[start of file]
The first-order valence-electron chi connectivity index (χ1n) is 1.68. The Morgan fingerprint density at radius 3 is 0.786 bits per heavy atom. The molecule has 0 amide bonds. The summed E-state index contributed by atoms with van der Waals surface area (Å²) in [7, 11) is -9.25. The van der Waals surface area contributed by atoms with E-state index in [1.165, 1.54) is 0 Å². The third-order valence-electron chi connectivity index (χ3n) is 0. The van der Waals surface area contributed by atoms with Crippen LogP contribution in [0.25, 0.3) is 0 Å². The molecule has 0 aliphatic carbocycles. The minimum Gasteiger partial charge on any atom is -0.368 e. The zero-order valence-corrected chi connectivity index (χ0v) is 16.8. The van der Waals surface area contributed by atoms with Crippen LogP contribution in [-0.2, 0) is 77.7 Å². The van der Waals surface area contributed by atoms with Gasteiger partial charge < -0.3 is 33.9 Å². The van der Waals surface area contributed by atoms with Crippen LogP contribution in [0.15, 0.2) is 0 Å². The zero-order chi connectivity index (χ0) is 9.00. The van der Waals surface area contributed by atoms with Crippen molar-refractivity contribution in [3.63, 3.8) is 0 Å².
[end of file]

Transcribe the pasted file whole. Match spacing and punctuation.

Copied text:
The first-order valence-electron chi connectivity index (χ1n) is 1.68. The Morgan fingerprint density at radius 3 is 0.786 bits per heavy atom. The molecule has 0 amide bonds. The summed E-state index contributed by atoms with van der Waals surface area (Å²) in [7, 11) is -9.25. The van der Waals surface area contributed by atoms with E-state index in [1.165, 1.54) is 0 Å². The third-order valence-electron chi connectivity index (χ3n) is 0. The van der Waals surface area contributed by atoms with Crippen LogP contribution in [0.25, 0.3) is 0 Å². The molecule has 0 aliphatic carbocycles. The minimum Gasteiger partial charge on any atom is -0.368 e. The zero-order valence-corrected chi connectivity index (χ0v) is 16.8. The van der Waals surface area contributed by atoms with Crippen LogP contribution in [-0.2, 0) is 77.7 Å². The van der Waals surface area contributed by atoms with Gasteiger partial charge < -0.3 is 33.9 Å². The van der Waals surface area contributed by atoms with Crippen LogP contribution in [0.15, 0.2) is 0 Å². The zero-order chi connectivity index (χ0) is 9.00. The van der Waals surface area contributed by atoms with Crippen molar-refractivity contribution in [3.63, 3.8) is 0 Å².